How does Bipolar disorder impact people’s lives?

“The message to anyone with Bipolar, and their loved ones, is that they can live a very normal life,” says Dr Kennedy. “Although Bipolar is usually a life-long condition that needs monitoring and treatment, for the vast majority of people, the condition is stable when recommended treatments and inputs are taken.”

However, periods of relapse in mood can significantly impact someone’s life. “Periods of depression can be incredibly difficult, and mania can cause significant changes in someone’s usual patterns of thinking, feeling and behaving. When moving through a period like this, those with Bipolar might need more intensive treatment and support,” says Dr Kennedy.

“For loved ones, this can be a worrying and stressful time. Supporting someone with Bipolar disorder might be a challenge for family members at times, particularly if the individual isn’t keen on recommended treatments or support. It can benefit loved ones to seek their own support if necessary.”

How can I help a loved one with Bipolar disorder?

Watch out for early warning signs

“Family members and loved ones are often the first people to notice signs of change in someone, whether it’s a lowering of mood, or a rise in emotion and change in behaviour that might come with mania,” says Dr Kennedy.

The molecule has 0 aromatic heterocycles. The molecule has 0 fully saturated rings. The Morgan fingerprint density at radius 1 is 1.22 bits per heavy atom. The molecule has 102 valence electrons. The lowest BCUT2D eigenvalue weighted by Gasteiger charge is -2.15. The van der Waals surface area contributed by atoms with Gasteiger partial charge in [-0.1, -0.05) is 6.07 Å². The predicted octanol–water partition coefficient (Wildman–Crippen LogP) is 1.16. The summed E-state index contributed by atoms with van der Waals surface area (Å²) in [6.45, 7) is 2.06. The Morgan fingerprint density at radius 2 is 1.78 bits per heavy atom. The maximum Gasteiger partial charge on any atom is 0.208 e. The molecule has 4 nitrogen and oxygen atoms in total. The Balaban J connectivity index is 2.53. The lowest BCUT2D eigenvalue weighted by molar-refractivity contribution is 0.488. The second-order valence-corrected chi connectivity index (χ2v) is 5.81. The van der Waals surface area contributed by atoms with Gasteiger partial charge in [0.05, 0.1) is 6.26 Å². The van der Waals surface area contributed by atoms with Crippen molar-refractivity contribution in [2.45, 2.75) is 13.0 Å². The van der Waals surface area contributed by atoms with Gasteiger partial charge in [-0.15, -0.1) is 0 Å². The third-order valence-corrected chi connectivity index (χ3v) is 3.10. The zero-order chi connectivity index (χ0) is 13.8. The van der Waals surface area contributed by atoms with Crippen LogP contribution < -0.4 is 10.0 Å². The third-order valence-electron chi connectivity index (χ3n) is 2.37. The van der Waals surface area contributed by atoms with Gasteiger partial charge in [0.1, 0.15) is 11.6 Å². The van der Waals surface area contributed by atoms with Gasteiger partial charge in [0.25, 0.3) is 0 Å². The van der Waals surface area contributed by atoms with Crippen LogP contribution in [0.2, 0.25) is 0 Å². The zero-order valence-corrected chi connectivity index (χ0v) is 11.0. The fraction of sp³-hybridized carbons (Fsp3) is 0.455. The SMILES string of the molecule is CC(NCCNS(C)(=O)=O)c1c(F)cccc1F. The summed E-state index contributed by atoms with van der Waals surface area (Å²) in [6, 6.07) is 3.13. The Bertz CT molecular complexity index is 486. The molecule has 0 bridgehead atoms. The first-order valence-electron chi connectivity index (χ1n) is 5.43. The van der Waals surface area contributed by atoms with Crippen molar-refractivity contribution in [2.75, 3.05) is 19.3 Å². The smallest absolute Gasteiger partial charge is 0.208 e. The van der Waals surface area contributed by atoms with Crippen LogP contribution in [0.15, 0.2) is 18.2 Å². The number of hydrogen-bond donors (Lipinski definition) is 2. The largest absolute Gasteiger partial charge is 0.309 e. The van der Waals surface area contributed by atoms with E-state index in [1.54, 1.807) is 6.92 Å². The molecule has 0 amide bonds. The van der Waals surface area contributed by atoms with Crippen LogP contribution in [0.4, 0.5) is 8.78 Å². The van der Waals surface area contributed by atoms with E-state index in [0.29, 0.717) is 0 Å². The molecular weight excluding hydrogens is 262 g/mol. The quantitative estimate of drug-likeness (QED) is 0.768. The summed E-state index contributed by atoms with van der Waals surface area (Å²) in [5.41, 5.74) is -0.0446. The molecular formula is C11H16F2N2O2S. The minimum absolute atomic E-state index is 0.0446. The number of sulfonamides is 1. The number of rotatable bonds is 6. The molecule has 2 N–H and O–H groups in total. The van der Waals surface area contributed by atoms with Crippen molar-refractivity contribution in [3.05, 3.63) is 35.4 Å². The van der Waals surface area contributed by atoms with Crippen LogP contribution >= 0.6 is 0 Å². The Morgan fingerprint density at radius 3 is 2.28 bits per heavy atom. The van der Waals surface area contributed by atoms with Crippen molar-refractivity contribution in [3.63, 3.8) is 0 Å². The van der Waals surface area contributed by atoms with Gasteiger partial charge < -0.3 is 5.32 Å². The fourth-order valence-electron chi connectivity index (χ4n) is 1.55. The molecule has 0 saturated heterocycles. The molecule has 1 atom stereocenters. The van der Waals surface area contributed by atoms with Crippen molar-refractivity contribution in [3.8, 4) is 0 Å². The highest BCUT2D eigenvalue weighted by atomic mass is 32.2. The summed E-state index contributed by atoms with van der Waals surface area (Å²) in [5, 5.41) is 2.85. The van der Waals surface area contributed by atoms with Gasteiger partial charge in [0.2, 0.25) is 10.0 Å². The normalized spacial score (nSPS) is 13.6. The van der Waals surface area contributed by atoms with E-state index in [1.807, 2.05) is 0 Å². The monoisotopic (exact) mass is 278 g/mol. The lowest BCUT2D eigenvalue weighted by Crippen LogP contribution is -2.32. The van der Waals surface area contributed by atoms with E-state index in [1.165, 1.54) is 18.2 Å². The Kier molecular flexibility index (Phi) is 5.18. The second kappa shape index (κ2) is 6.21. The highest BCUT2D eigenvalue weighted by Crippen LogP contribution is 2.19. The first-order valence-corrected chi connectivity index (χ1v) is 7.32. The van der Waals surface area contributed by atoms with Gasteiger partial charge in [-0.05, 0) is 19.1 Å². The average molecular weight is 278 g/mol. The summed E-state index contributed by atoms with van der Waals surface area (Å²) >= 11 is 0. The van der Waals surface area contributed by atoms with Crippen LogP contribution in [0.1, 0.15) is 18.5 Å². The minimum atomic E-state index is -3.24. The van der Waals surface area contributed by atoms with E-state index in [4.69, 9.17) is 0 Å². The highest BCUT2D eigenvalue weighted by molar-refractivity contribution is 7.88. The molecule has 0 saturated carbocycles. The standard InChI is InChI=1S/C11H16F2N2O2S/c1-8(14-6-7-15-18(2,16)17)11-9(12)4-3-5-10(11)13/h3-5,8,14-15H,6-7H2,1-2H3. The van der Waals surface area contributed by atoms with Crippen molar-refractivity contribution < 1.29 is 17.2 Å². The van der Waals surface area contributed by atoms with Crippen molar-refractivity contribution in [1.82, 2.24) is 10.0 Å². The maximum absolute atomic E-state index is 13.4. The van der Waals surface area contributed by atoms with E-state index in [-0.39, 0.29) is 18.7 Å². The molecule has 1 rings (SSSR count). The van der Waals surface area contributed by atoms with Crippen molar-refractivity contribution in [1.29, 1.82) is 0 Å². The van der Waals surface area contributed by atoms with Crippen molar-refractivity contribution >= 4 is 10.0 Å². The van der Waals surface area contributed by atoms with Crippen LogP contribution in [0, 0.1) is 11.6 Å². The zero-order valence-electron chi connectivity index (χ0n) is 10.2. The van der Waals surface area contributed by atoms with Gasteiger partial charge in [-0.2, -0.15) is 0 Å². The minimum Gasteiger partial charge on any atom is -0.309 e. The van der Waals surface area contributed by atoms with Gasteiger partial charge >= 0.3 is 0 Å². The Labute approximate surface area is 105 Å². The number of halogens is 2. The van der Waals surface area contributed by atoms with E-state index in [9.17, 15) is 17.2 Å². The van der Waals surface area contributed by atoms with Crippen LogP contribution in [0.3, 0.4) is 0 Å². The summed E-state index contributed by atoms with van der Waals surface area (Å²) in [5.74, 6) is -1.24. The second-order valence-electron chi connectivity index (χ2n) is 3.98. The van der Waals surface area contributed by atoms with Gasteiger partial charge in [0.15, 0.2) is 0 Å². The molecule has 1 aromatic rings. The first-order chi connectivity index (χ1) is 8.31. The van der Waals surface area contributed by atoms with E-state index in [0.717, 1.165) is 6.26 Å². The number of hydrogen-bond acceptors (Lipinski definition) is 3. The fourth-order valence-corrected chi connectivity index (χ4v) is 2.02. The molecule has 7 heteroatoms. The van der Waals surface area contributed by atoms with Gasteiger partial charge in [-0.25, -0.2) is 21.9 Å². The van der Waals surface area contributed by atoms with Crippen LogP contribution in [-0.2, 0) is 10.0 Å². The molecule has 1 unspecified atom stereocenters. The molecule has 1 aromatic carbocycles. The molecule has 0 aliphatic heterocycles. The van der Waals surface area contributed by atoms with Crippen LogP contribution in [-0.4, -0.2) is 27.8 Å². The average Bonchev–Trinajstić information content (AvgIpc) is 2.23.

“You can help someone with Bipolar recognise that things are starting to become unsettled and help them action help.”

Encourage healthy habits

“Family members and friends can make a huge difference to how someone manages their Bipolar disorder,” says Dr Kennedy.

“Encouraging someone with Bipolar disorder to follow up with appointments and to remember their recommended treatment is vital. You can also encourage everyday lifestyle actions that help stabilise and protect someone’s mood, such as protecting their sleep with a regular schedule, helping manage stress and encouraging them to reach out if they’re worried.”

Mental health support for yourself or a loved one can be found by calling Lifeline on 13 11 14, Mensline on 1300 789 978, or Kids Helpline on 1800 551 800. Online support is available via Beyond Blue.